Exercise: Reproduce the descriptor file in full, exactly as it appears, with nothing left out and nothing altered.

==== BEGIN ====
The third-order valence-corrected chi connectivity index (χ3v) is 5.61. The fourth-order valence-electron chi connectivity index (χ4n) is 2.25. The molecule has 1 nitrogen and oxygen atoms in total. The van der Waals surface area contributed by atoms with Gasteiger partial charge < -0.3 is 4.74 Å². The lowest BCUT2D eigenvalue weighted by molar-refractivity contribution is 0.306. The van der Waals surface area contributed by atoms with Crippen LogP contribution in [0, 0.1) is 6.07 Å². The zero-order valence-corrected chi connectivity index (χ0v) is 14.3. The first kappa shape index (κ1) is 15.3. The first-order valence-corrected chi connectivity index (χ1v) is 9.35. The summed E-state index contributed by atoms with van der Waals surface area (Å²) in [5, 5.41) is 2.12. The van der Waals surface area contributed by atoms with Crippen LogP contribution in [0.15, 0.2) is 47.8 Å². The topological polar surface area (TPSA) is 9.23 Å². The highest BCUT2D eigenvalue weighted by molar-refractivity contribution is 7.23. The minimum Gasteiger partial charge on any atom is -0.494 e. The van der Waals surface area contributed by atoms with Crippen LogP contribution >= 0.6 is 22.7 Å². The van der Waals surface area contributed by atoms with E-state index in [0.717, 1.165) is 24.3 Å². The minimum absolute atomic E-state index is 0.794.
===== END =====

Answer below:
The third-order valence-corrected chi connectivity index (χ3v) is 5.61. The fourth-order valence-electron chi connectivity index (χ4n) is 2.25. The molecule has 1 nitrogen and oxygen atoms in total. The van der Waals surface area contributed by atoms with Gasteiger partial charge < -0.3 is 4.74 Å². The lowest BCUT2D eigenvalue weighted by molar-refractivity contribution is 0.306. The van der Waals surface area contributed by atoms with Crippen LogP contribution in [0, 0.1) is 6.07 Å². The zero-order valence-corrected chi connectivity index (χ0v) is 14.3. The first kappa shape index (κ1) is 15.3. The first-order valence-corrected chi connectivity index (χ1v) is 9.35. The summed E-state index contributed by atoms with van der Waals surface area (Å²) in [5, 5.41) is 2.12. The van der Waals surface area contributed by atoms with Crippen LogP contribution in [0.15, 0.2) is 47.8 Å². The topological polar surface area (TPSA) is 9.23 Å². The highest BCUT2D eigenvalue weighted by molar-refractivity contribution is 7.23. The minimum Gasteiger partial charge on any atom is -0.494 e. The van der Waals surface area contributed by atoms with Crippen LogP contribution >= 0.6 is 22.7 Å². The van der Waals surface area contributed by atoms with E-state index in [0.717, 1.165) is 24.3 Å². The minimum absolute atomic E-state index is 0.794.